Street Fight’s September Theme: Mapping the Future

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This post is the latest in our “Mapping the Future” series. It will be an editorial focus for the month of September, and you can see the rest of the series here

As summer winds down, school is back in session, and the world is still gripped by a pandemic, we decided it’s time for a change. After months of Covid-related themes, we’re devoting Street Fight’s September editorial focus to a bread-and-butter topic: mapping and navigation.

Before getting into the rationale and ins-and-outs, we’ll pause to provide a little context. As frequent Street Fight readers know, we have an overarching theme each month. Though we continue to cover the local media, advertising, and commerce spheres reactively, these themes provide some proactive focus.

These themes collectively characterize Street Fight’s editorial charter. Individually, they include everything from voice search to autonomous vehicles (see them all here). Some are ongoing staples, while others represent time-anchored trends which, again, have dominated the last six months.

Back to the theme itself, what does “Mapping the Future” entail? As a primary tool for consumer local search and discovery, mapping continues to undergo UX innovations and structural changes. We’ll examine these areas as well as mapping’s interplay with local search and SEO strategies.

Though mapping is more of a Street Fight staple than a trending topic, market signals indicate that the timing is right. In fact, we already got started last month with a look at Snapchat’s moves into local mapping — not just UX upgrades to Snap Map but also self-serve advertising for local businesses.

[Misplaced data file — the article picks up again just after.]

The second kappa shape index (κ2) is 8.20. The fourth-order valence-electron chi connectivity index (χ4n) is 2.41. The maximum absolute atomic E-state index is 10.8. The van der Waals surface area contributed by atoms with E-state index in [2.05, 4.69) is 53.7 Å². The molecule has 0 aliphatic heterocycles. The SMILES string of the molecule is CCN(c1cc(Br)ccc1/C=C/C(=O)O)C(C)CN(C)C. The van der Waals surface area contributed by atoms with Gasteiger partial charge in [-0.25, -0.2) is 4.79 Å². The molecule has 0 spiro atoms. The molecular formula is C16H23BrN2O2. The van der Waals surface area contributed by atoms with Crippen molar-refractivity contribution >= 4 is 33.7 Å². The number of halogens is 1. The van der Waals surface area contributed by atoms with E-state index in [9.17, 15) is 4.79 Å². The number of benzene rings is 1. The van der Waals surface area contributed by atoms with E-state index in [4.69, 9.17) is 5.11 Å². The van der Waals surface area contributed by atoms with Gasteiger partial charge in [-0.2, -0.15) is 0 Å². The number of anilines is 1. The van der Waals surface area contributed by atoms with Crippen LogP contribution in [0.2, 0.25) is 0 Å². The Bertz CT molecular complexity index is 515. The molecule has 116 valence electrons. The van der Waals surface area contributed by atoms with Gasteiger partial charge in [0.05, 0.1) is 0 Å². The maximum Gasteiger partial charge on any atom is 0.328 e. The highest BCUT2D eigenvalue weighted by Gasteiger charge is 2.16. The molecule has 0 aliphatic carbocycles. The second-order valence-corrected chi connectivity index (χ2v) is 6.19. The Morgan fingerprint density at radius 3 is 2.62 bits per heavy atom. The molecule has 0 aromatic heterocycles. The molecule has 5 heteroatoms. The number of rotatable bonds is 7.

We’re also seeing mapping moves from Apple. After the black-eye left by last decade’s Mapgate, its been slowly revamping Apple Maps as a core component of iOS. That includes new street-level data, 3D maps for richer engagement, and features like scanning nearby buildings to improve location accuracy.

Speaking of Apple, it’s also launching local business ratings in Apple Maps in iOS14. Given Apple’s gravitational pull, the question is what impact this will have on the local reviews landscape. Will the move towards original local content bring us another Mapgate, or has it learned its lesson?

Meanwhile, Google looms as the 800-pound Gorilla in local mapping, and has likewise kept the ball moving for its core mapping assets. That includes more granularity in map interfaces such as terrain, as well as ongoing updates to local search initiatives that overlap with Google Maps.

So look out for the tag “Mapping the Future.” We’ll label posts so you can discover them daily or actively browse them. Coverage will include our own daily reporting, deeper analytical dives from columnists, and a steady flow of contributions from business leaders developing first-hand insights.

Speaking of which, we’ll take this chance to remind you about our editorial contributor program. If you have unique perspective and insights, we’d love to hear from you. We’re prioritizing and fast-tracking any submissions that fall under our Future Finders column or Apple’s aforementioned ratings move.

Reach out to us with suggestions for monthly themes, opportunities to contribute, and to amplify your brand messaging alongside this thematic coverage. On that note, we’re excited to also announce that we’ve launched the latest version of our media kit. Check it out, and come be part of the narrative.

Mike Boland has been a tech & media analyst for the past two decades, specifically covering mobile, local, and emerging technologies. He has written for Street Fight since 2011. More can be seen at